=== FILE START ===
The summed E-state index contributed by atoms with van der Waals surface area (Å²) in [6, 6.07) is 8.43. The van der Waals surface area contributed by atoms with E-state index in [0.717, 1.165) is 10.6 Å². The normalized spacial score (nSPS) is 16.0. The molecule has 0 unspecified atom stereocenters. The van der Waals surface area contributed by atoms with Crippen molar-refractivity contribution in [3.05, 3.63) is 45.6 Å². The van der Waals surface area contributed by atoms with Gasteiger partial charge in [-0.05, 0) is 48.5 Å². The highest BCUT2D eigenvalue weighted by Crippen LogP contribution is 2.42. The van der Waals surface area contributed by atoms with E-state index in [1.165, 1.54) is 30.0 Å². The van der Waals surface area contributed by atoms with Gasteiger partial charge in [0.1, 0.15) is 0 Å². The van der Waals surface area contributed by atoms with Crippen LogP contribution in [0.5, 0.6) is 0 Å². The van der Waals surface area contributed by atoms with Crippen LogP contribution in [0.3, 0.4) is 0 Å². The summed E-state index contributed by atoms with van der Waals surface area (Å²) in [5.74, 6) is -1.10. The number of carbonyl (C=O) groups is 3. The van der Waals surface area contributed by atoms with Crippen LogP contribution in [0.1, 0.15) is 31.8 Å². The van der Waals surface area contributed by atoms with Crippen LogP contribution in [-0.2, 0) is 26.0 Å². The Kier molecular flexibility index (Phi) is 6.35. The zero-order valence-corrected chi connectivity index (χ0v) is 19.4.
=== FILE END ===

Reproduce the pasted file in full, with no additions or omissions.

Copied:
The summed E-state index contributed by atoms with van der Waals surface area (Å²) in [6, 6.07) is 8.43. The van der Waals surface area contributed by atoms with E-state index in [0.717, 1.165) is 10.6 Å². The normalized spacial score (nSPS) is 16.0. The molecule has 0 unspecified atom stereocenters. The van der Waals surface area contributed by atoms with Crippen molar-refractivity contribution in [3.05, 3.63) is 45.6 Å². The van der Waals surface area contributed by atoms with Gasteiger partial charge in [-0.05, 0) is 48.5 Å². The highest BCUT2D eigenvalue weighted by Crippen LogP contribution is 2.42. The van der Waals surface area contributed by atoms with E-state index in [1.165, 1.54) is 30.0 Å². The van der Waals surface area contributed by atoms with Gasteiger partial charge in [0.1, 0.15) is 0 Å². The van der Waals surface area contributed by atoms with Crippen LogP contribution in [0.5, 0.6) is 0 Å². The van der Waals surface area contributed by atoms with Crippen LogP contribution in [0.3, 0.4) is 0 Å². The summed E-state index contributed by atoms with van der Waals surface area (Å²) in [5.74, 6) is -1.10. The number of carbonyl (C=O) groups is 3. The van der Waals surface area contributed by atoms with Crippen LogP contribution in [0.1, 0.15) is 31.8 Å². The van der Waals surface area contributed by atoms with Crippen LogP contribution in [-0.2, 0) is 26.0 Å². The Kier molecular flexibility index (Phi) is 6.35. The zero-order valence-corrected chi connectivity index (χ0v) is 19.4.